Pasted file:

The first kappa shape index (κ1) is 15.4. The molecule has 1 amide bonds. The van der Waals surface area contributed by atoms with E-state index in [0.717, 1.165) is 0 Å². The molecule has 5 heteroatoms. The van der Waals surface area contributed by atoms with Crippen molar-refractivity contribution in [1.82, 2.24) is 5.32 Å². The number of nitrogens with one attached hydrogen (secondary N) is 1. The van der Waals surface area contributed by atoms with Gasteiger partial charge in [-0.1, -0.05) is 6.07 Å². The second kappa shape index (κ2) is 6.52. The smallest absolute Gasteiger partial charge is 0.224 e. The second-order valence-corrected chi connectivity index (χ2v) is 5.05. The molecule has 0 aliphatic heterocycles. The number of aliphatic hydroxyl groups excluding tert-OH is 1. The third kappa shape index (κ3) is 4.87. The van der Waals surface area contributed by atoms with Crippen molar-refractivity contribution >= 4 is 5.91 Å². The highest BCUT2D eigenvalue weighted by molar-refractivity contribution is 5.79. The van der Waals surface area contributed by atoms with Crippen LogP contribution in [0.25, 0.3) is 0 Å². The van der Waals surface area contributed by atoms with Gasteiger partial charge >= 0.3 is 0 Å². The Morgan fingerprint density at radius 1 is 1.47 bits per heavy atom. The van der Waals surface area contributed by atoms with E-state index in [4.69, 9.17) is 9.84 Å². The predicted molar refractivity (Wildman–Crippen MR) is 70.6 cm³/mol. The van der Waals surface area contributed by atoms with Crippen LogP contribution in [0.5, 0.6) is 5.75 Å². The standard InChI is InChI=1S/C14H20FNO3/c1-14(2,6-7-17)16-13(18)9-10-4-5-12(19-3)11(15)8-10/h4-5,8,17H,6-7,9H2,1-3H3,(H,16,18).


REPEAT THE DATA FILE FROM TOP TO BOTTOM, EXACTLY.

The first kappa shape index (κ1) is 15.4. The molecule has 1 amide bonds. The van der Waals surface area contributed by atoms with E-state index in [0.717, 1.165) is 0 Å². The molecule has 5 heteroatoms. The van der Waals surface area contributed by atoms with Crippen molar-refractivity contribution in [1.82, 2.24) is 5.32 Å². The number of nitrogens with one attached hydrogen (secondary N) is 1. The van der Waals surface area contributed by atoms with Gasteiger partial charge in [-0.1, -0.05) is 6.07 Å². The second kappa shape index (κ2) is 6.52. The smallest absolute Gasteiger partial charge is 0.224 e. The second-order valence-corrected chi connectivity index (χ2v) is 5.05. The molecule has 0 aliphatic heterocycles. The number of aliphatic hydroxyl groups excluding tert-OH is 1. The third kappa shape index (κ3) is 4.87. The van der Waals surface area contributed by atoms with Crippen molar-refractivity contribution >= 4 is 5.91 Å². The highest BCUT2D eigenvalue weighted by molar-refractivity contribution is 5.79. The van der Waals surface area contributed by atoms with Crippen LogP contribution in [0.25, 0.3) is 0 Å². The van der Waals surface area contributed by atoms with Gasteiger partial charge >= 0.3 is 0 Å². The Morgan fingerprint density at radius 1 is 1.47 bits per heavy atom. The van der Waals surface area contributed by atoms with E-state index in [4.69, 9.17) is 9.84 Å². The predicted molar refractivity (Wildman–Crippen MR) is 70.6 cm³/mol. The van der Waals surface area contributed by atoms with Crippen LogP contribution in [0.5, 0.6) is 5.75 Å². The standard InChI is InChI=1S/C14H20FNO3/c1-14(2,6-7-17)16-13(18)9-10-4-5-12(19-3)11(15)8-10/h4-5,8,17H,6-7,9H2,1-3H3,(H,16,18).